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Title: Fifteen stories : litigants in person in the civil justice sytem
Author: Leader, Kathryn
ISNI:       0000 0004 7428 8086
Awarding Body: London School of Economics and Political Science (LSE)
Current Institution: London School of Economics and Political Science (University of London)
Date of Award: 2017
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Litigants in Person [LiPs] have a poor reputation in legal scholarship. Routinely labelled ‘pests’, ‘nuts’, ‘weirdos’, and worse, LiPs are often posited as a problem for the courts. This perception has only been aggravated by the passage of the Legal Aid, Sentencing and Punishment of Offenders (LASPO) Act in April 2013 which ended legal aid for the majority of litigants in non-criminal cases. And yet, despite these pejorative attitudes, we know surprisingly little about LiPs. Historically marginalised in scholarship, LiPs are rarely spoken about, and almost never spoken to. This thesis sets out in part to redress this by putting their experiences at the centre of this research. Drawing on fifteen oral history life stories with LiPs, this thesis asks: what is going to law like for them? In addition to adding LiP experiences to the record, though, this thesis also sets out to consider what LiP experiences can tell us about access to justice. This thesis contends that LiPs face far more challenging difficulties than has heretofore been recognised in research. Moreover, this thesis argues that these difficulties are, counter to popular perception, not problems inherent to LiPs, but are instead indicative of systemic inadequacies in the civil justice system itself, a system which theoretically provides access for LiPs but which excludes them in all meaningful ways. Ultimately, I argue that until reform addresses the systematic inequality embedded in the civil justice system, LiPs are doomed to fail.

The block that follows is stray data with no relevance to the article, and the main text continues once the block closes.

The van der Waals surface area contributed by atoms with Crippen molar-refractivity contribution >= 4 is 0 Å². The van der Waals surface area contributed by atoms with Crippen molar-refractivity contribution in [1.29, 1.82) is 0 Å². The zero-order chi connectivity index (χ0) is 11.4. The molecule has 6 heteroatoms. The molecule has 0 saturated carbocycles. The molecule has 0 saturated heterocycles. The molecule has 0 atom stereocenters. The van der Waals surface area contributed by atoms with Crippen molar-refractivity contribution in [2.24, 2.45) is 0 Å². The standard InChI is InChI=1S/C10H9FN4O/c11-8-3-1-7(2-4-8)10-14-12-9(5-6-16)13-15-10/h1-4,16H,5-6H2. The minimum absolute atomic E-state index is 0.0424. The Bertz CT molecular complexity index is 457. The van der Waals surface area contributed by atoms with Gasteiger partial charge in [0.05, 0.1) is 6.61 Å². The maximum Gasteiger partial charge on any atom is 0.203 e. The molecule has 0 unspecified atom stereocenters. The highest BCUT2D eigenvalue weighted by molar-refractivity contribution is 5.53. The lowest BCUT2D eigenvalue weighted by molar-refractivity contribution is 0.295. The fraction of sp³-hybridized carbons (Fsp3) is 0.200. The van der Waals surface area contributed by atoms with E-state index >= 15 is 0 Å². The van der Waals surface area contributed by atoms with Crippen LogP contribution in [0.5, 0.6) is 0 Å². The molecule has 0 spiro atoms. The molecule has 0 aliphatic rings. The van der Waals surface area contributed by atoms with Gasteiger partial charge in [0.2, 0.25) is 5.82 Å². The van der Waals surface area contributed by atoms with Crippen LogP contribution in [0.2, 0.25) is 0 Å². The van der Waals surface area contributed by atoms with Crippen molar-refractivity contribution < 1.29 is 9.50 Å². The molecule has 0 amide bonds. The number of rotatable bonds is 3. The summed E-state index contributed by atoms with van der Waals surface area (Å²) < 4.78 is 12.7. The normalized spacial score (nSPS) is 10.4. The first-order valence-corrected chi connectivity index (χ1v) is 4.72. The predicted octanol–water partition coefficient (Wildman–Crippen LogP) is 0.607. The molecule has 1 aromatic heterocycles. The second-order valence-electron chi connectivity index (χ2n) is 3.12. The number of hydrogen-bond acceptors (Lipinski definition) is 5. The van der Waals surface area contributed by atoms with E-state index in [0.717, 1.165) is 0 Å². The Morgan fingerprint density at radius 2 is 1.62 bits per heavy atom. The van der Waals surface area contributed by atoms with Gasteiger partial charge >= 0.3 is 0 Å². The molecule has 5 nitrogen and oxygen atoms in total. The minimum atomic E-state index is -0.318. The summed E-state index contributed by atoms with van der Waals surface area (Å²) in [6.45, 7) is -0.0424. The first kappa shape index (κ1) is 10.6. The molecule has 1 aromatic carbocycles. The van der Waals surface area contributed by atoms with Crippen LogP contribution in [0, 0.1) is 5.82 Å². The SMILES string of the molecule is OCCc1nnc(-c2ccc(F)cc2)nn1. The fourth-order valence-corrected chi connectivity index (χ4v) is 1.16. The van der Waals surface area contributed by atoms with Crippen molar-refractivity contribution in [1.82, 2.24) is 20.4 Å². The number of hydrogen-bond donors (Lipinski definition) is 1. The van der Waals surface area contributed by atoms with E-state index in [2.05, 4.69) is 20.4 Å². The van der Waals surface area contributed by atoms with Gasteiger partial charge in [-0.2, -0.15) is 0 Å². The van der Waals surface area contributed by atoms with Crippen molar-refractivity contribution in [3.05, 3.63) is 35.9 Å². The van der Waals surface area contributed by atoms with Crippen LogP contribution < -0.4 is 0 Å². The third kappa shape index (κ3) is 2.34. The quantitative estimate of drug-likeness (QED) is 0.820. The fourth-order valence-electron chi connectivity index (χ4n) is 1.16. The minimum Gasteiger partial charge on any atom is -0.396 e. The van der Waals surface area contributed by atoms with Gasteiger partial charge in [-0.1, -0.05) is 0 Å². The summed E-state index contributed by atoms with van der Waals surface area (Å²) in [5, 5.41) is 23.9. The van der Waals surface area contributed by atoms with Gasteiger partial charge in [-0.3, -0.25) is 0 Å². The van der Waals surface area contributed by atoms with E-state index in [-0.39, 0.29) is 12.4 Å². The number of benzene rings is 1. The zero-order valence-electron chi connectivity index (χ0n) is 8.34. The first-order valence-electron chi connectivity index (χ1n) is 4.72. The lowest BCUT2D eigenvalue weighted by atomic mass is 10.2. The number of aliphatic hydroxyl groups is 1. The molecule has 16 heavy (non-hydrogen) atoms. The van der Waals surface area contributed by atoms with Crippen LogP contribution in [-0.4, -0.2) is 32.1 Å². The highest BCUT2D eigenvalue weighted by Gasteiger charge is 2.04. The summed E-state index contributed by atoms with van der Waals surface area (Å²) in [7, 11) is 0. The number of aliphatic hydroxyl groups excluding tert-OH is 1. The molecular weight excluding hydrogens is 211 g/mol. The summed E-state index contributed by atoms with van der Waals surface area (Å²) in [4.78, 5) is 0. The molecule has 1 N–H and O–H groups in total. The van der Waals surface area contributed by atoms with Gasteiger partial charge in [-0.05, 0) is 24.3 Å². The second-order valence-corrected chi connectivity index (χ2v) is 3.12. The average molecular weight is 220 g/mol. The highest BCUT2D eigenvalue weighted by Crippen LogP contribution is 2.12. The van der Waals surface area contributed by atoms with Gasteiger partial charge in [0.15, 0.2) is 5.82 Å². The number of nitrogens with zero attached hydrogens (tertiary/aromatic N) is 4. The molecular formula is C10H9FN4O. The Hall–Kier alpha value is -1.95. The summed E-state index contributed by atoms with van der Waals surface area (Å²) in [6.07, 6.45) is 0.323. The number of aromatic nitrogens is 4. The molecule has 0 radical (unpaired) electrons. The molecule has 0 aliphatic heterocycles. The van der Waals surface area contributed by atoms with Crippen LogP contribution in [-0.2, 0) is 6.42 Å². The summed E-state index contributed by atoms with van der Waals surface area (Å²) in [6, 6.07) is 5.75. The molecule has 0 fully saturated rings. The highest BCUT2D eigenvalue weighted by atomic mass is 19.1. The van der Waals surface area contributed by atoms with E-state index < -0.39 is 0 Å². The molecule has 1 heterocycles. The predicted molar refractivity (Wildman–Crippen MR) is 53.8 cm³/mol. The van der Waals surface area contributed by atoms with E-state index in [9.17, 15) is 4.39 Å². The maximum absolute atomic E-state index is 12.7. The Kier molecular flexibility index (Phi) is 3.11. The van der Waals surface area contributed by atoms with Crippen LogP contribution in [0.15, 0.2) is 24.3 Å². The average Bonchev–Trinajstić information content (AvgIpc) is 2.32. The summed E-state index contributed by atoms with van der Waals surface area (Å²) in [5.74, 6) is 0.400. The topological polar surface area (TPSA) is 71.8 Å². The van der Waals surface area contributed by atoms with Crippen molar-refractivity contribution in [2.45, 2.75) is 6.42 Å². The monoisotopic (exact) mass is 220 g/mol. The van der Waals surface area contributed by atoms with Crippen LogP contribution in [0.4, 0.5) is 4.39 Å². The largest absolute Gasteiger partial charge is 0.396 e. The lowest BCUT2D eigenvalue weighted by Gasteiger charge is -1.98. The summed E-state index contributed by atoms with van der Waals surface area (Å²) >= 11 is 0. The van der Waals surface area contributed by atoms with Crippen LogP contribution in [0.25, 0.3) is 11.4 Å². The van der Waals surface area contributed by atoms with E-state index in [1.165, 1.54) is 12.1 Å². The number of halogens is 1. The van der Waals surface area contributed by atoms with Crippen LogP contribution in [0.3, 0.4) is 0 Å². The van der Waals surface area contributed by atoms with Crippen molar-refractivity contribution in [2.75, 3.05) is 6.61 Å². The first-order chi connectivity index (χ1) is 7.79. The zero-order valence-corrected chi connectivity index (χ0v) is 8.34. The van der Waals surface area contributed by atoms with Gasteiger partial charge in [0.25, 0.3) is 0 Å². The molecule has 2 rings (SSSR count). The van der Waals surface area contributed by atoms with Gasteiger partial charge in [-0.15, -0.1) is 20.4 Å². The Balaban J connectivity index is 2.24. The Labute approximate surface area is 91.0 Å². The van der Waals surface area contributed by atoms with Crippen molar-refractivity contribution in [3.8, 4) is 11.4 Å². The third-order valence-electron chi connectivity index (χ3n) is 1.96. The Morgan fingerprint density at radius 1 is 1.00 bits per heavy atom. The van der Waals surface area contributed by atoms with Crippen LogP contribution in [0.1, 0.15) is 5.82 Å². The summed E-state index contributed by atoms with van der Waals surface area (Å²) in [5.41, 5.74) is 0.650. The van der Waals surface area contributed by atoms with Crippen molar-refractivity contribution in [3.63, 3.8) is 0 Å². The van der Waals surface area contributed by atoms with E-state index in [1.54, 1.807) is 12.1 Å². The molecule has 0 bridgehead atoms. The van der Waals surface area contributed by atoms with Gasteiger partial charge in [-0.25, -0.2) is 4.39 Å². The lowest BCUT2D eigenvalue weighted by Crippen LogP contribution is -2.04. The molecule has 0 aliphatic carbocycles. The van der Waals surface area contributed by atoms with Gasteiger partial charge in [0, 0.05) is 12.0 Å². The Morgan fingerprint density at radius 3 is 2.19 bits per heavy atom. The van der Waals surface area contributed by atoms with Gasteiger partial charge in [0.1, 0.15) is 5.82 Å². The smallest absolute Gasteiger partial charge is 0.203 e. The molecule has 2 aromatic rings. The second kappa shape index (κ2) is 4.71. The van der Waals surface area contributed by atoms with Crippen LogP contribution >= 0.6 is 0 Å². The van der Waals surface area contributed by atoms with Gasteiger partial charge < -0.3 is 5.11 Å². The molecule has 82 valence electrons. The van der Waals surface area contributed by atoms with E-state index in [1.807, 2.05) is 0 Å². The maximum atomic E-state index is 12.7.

Supervisor: Not available Sponsor: Not available
Qualification Name: Thesis (Ph.D.) Qualification Level: Doctoral
Keywords: K Law (General)